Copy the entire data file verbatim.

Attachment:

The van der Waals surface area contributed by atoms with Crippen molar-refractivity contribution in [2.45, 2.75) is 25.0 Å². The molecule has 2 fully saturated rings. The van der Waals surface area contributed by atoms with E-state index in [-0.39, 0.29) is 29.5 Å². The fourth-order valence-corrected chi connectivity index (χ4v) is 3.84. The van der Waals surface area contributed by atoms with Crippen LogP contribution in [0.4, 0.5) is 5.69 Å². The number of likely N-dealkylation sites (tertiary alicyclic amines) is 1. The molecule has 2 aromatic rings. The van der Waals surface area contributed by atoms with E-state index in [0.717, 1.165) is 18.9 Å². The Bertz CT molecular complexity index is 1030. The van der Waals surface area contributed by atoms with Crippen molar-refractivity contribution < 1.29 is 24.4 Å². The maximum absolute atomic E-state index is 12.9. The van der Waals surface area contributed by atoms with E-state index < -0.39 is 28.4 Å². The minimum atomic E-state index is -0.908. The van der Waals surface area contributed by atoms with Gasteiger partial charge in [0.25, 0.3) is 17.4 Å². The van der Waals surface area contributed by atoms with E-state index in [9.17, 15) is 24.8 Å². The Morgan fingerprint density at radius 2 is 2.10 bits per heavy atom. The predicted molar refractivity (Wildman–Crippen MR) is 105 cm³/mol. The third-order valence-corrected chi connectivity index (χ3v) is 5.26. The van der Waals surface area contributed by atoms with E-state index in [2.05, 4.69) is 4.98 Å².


The van der Waals surface area contributed by atoms with Crippen molar-refractivity contribution in [2.45, 2.75) is 25.0 Å². The molecule has 2 fully saturated rings. The van der Waals surface area contributed by atoms with E-state index in [-0.39, 0.29) is 29.5 Å². The fourth-order valence-corrected chi connectivity index (χ4v) is 3.84. The van der Waals surface area contributed by atoms with Crippen LogP contribution in [0.4, 0.5) is 5.69 Å². The number of likely N-dealkylation sites (tertiary alicyclic amines) is 1. The molecule has 2 aromatic rings. The van der Waals surface area contributed by atoms with E-state index in [0.717, 1.165) is 18.9 Å². The Bertz CT molecular complexity index is 1030. The van der Waals surface area contributed by atoms with Crippen molar-refractivity contribution < 1.29 is 24.4 Å². The maximum absolute atomic E-state index is 12.9. The van der Waals surface area contributed by atoms with E-state index < -0.39 is 28.4 Å². The minimum atomic E-state index is -0.908. The van der Waals surface area contributed by atoms with Gasteiger partial charge in [0.25, 0.3) is 17.4 Å². The van der Waals surface area contributed by atoms with E-state index in [9.17, 15) is 24.8 Å². The Morgan fingerprint density at radius 2 is 2.10 bits per heavy atom. The predicted molar refractivity (Wildman–Crippen MR) is 105 cm³/mol. The third-order valence-corrected chi connectivity index (χ3v) is 5.26. The van der Waals surface area contributed by atoms with E-state index in [2.05, 4.69) is 4.98 Å².